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Kudlow says he doesn't plan to resign, will take some vacation this month

Kudlow says he doesn't plan to resign, will take some vacation this month
© Aaron Schwartz

White House economic adviser Larry KudlowLarry KudlowMORE plans to remain in his role for the remainder of the Trump administration but plans to spend some of it on vacation.

Kudlow told The Hill that he will be in the office “a few days a week” and will take some vacation time during the next two weeks. The news was first reported by CNBC on Friday. It means that Kudlow will not join a list of administration officials who have stepped down from the administration over the past two days due to President TrumpDonald TrumpFBI says California extremist may have targeted Newsom House Democrat touts resolution to expel Marjorie Taylor Greene from Congress Facebook to dial back political content on platform MORE's role in inciting riots on Capitol Hill.

Kudlow has served as President Trump’s chief economic adviser and director of the National Economic Council since March 2018.

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Two Cabinet members and at least six other administration officials have resigned from their posts after pro-Trump supporters stormed the U.S. Capitol on Wednesday in support of Trump’s efforts to overturn his election loss to President-elect Joe BidenJoe BidenHouse Democrat touts resolution to expel Marjorie Taylor Greene from Congress Science denialism in the new administration Jill Biden to offer input on helping reunite separated immigrant families: report MORE.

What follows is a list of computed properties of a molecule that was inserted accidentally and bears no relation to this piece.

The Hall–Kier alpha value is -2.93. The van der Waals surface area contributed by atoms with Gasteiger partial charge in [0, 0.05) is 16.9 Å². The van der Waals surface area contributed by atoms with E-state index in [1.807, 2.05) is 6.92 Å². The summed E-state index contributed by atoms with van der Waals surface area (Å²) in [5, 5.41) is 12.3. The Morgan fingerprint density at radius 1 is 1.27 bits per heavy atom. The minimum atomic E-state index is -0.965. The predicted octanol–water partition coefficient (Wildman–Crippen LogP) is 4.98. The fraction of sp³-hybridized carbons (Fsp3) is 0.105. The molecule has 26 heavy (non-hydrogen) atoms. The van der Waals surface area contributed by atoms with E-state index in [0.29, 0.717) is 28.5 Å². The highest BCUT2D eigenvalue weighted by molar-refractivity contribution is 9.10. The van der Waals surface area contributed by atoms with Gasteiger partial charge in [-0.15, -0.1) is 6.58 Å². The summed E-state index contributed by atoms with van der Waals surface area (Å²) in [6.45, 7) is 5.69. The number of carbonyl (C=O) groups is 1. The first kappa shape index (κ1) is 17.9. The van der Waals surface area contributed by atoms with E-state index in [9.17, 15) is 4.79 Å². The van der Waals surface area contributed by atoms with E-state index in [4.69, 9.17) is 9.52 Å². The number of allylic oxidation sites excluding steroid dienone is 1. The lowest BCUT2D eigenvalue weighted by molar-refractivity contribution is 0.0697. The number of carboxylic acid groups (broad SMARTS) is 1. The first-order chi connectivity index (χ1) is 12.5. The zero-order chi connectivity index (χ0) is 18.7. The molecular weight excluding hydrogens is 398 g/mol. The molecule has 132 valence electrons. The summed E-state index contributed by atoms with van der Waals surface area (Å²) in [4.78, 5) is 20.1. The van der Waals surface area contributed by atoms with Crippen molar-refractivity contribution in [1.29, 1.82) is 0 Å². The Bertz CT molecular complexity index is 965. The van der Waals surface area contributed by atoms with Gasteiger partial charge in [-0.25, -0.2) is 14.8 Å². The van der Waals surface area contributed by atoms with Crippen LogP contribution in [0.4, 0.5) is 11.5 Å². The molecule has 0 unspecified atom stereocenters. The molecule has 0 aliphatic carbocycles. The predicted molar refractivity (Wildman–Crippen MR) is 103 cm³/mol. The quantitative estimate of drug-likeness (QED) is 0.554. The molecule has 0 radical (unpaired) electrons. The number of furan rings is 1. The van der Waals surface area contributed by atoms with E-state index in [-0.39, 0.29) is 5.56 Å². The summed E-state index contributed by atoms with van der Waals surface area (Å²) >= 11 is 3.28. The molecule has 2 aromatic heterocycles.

It is not uncommon for officials to leave their roles for new ones in the waning days of an administration, but some if not all of the resignations have been tied to the riots.

Education Secretary Betsy DeVosBetsy DeVosPardon talk intensifies as Trump approaches final 24 hours in office Azar in exit letter to Trump says Capitol riot could 'tarnish' legacy READ: Departure letter from HHS Secretary Azar to Trump MORE submitted her resignation letter to Trump on Thursday in which she called the riots “unconscionable” and blamed Trump’s rhetoric for playing a role in the violence.

Amid talk of potential further resignations, some GOP senators have urged key officials like national security adviser Robert O’Brien and White House counsel Pat Cipollone to remain in their roles over concerns of a potential leadership vacuum.

There have been calls for Trump to resign or be removed from office in the wake of the violence. Trump, who initially refused to condemn the rioters, rebuked the violence and acknowledged a new administration would be taking hold on Jan. 20 in a video message Thursday evening.

Trump on Friday announced he would not be attending Biden’s inauguration. Vice President Pence, who presided over Congress when it certified the Electoral College votes following the riots overnight Wednesday, is expected to attend the inauguration in some capacity.